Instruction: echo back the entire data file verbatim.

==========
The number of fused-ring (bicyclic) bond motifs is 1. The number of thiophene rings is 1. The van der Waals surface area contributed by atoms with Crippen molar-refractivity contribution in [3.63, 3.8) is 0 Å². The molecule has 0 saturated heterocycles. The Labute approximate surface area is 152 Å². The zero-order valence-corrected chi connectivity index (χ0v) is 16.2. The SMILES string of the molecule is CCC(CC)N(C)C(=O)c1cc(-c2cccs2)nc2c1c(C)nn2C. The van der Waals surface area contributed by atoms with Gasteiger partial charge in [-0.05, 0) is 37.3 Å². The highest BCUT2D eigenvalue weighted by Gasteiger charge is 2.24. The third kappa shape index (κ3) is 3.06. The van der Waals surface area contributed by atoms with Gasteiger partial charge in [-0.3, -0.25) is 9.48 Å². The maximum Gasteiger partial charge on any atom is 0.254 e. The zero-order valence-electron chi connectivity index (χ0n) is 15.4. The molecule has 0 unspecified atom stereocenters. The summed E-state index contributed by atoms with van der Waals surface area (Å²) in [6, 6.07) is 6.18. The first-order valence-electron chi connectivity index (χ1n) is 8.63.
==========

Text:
The number of fused-ring (bicyclic) bond motifs is 1. The number of thiophene rings is 1. The van der Waals surface area contributed by atoms with Crippen molar-refractivity contribution in [3.63, 3.8) is 0 Å². The molecule has 0 saturated heterocycles. The Labute approximate surface area is 152 Å². The zero-order valence-corrected chi connectivity index (χ0v) is 16.2. The SMILES string of the molecule is CCC(CC)N(C)C(=O)c1cc(-c2cccs2)nc2c1c(C)nn2C. The van der Waals surface area contributed by atoms with Gasteiger partial charge in [-0.05, 0) is 37.3 Å². The highest BCUT2D eigenvalue weighted by Gasteiger charge is 2.24. The third kappa shape index (κ3) is 3.06. The van der Waals surface area contributed by atoms with Gasteiger partial charge in [-0.3, -0.25) is 9.48 Å². The maximum Gasteiger partial charge on any atom is 0.254 e. The zero-order valence-electron chi connectivity index (χ0n) is 15.4. The molecule has 0 unspecified atom stereocenters. The summed E-state index contributed by atoms with van der Waals surface area (Å²) in [6, 6.07) is 6.18. The first-order valence-electron chi connectivity index (χ1n) is 8.63.